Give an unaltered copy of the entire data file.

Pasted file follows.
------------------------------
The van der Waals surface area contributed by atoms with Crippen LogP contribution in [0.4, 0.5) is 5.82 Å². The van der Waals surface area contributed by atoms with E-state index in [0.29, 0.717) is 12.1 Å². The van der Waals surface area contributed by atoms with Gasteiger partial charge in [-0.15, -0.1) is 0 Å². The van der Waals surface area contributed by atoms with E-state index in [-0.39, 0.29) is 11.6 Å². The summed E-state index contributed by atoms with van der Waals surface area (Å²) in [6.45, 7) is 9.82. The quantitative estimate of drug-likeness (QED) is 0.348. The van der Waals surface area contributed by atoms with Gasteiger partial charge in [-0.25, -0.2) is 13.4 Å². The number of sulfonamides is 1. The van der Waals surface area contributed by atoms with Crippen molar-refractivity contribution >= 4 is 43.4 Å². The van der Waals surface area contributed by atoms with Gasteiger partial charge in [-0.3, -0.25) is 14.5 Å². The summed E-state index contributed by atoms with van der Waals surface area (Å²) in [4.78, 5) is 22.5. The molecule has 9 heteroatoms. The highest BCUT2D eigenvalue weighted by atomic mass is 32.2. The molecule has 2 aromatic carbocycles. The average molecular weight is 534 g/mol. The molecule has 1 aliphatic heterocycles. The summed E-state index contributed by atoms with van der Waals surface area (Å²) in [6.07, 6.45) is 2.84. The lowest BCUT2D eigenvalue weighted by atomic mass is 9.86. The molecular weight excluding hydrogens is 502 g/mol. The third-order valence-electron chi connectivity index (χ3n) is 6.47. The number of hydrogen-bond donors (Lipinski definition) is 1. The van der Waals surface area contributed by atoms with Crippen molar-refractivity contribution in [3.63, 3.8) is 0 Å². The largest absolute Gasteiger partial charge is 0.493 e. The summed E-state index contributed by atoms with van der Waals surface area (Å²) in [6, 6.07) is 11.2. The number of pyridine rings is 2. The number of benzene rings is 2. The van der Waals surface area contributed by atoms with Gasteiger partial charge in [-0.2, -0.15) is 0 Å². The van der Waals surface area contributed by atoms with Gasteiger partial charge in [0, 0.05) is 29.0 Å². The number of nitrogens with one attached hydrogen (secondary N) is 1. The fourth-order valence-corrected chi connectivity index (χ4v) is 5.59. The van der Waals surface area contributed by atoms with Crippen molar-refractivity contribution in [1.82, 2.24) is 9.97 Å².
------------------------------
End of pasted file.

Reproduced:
The van der Waals surface area contributed by atoms with Crippen LogP contribution in [0.4, 0.5) is 5.82 Å². The van der Waals surface area contributed by atoms with E-state index in [0.29, 0.717) is 12.1 Å². The van der Waals surface area contributed by atoms with Gasteiger partial charge in [-0.15, -0.1) is 0 Å². The van der Waals surface area contributed by atoms with E-state index in [-0.39, 0.29) is 11.6 Å². The summed E-state index contributed by atoms with van der Waals surface area (Å²) in [6.45, 7) is 9.82. The quantitative estimate of drug-likeness (QED) is 0.348. The van der Waals surface area contributed by atoms with Gasteiger partial charge in [-0.25, -0.2) is 13.4 Å². The number of sulfonamides is 1. The van der Waals surface area contributed by atoms with Crippen molar-refractivity contribution >= 4 is 43.4 Å². The van der Waals surface area contributed by atoms with Gasteiger partial charge in [-0.3, -0.25) is 14.5 Å². The summed E-state index contributed by atoms with van der Waals surface area (Å²) in [4.78, 5) is 22.5. The molecule has 9 heteroatoms. The highest BCUT2D eigenvalue weighted by atomic mass is 32.2. The molecule has 2 aromatic carbocycles. The average molecular weight is 534 g/mol. The molecule has 1 aliphatic heterocycles. The summed E-state index contributed by atoms with van der Waals surface area (Å²) in [6.07, 6.45) is 2.84. The lowest BCUT2D eigenvalue weighted by atomic mass is 9.86. The molecular weight excluding hydrogens is 502 g/mol. The third-order valence-electron chi connectivity index (χ3n) is 6.47. The number of hydrogen-bond donors (Lipinski definition) is 1. The van der Waals surface area contributed by atoms with Crippen molar-refractivity contribution in [3.63, 3.8) is 0 Å². The largest absolute Gasteiger partial charge is 0.493 e. The summed E-state index contributed by atoms with van der Waals surface area (Å²) in [6, 6.07) is 11.2. The number of pyridine rings is 2. The number of benzene rings is 2. The van der Waals surface area contributed by atoms with Gasteiger partial charge in [-0.2, -0.15) is 0 Å². The van der Waals surface area contributed by atoms with Gasteiger partial charge in [0, 0.05) is 29.0 Å². The number of nitrogens with one attached hydrogen (secondary N) is 1. The fourth-order valence-corrected chi connectivity index (χ4v) is 5.59. The van der Waals surface area contributed by atoms with Crippen molar-refractivity contribution in [1.82, 2.24) is 9.97 Å².